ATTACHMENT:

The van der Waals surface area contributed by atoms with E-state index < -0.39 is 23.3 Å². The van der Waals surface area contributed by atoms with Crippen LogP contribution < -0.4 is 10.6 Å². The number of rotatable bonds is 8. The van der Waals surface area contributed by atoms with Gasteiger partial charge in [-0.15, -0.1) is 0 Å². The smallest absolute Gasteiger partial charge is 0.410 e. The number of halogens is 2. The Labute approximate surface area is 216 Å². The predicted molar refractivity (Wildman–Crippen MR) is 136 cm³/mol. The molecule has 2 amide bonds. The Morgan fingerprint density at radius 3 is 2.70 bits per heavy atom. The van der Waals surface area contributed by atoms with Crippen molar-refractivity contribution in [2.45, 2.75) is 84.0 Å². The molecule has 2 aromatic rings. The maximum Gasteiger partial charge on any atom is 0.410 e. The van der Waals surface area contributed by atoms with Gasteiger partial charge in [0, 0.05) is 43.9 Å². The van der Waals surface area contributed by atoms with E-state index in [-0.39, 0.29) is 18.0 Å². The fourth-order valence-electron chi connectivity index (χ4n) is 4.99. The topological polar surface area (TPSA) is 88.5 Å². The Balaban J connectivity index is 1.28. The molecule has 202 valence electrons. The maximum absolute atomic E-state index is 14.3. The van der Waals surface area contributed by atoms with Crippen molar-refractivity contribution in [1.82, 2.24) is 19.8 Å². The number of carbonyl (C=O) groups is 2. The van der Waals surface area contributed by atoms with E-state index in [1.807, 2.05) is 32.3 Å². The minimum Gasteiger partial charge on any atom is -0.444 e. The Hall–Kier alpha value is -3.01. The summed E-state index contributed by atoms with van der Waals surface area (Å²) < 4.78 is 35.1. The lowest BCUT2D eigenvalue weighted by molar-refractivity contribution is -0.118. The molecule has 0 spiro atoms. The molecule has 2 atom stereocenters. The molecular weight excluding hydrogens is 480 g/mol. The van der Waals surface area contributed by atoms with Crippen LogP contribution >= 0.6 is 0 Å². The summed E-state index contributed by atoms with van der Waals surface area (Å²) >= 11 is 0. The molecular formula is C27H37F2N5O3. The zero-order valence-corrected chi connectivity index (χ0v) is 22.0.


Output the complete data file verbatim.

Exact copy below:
The van der Waals surface area contributed by atoms with E-state index < -0.39 is 23.3 Å². The van der Waals surface area contributed by atoms with Crippen LogP contribution < -0.4 is 10.6 Å². The number of rotatable bonds is 8. The van der Waals surface area contributed by atoms with Gasteiger partial charge in [-0.15, -0.1) is 0 Å². The smallest absolute Gasteiger partial charge is 0.410 e. The number of halogens is 2. The Labute approximate surface area is 216 Å². The predicted molar refractivity (Wildman–Crippen MR) is 136 cm³/mol. The molecule has 2 amide bonds. The Morgan fingerprint density at radius 3 is 2.70 bits per heavy atom. The van der Waals surface area contributed by atoms with Crippen molar-refractivity contribution in [2.45, 2.75) is 84.0 Å². The molecule has 2 aromatic rings. The maximum Gasteiger partial charge on any atom is 0.410 e. The van der Waals surface area contributed by atoms with Gasteiger partial charge in [0, 0.05) is 43.9 Å². The van der Waals surface area contributed by atoms with E-state index in [-0.39, 0.29) is 18.0 Å². The fourth-order valence-electron chi connectivity index (χ4n) is 4.99. The topological polar surface area (TPSA) is 88.5 Å². The Balaban J connectivity index is 1.28. The molecule has 202 valence electrons. The maximum absolute atomic E-state index is 14.3. The van der Waals surface area contributed by atoms with Crippen molar-refractivity contribution in [1.82, 2.24) is 19.8 Å². The number of carbonyl (C=O) groups is 2. The van der Waals surface area contributed by atoms with E-state index in [1.807, 2.05) is 32.3 Å². The minimum Gasteiger partial charge on any atom is -0.444 e. The Hall–Kier alpha value is -3.01. The summed E-state index contributed by atoms with van der Waals surface area (Å²) < 4.78 is 35.1. The lowest BCUT2D eigenvalue weighted by molar-refractivity contribution is -0.118. The molecule has 0 spiro atoms. The molecule has 2 atom stereocenters. The molecular weight excluding hydrogens is 480 g/mol. The van der Waals surface area contributed by atoms with Crippen LogP contribution >= 0.6 is 0 Å². The summed E-state index contributed by atoms with van der Waals surface area (Å²) >= 11 is 0. The molecular formula is C27H37F2N5O3. The zero-order valence-corrected chi connectivity index (χ0v) is 22.0.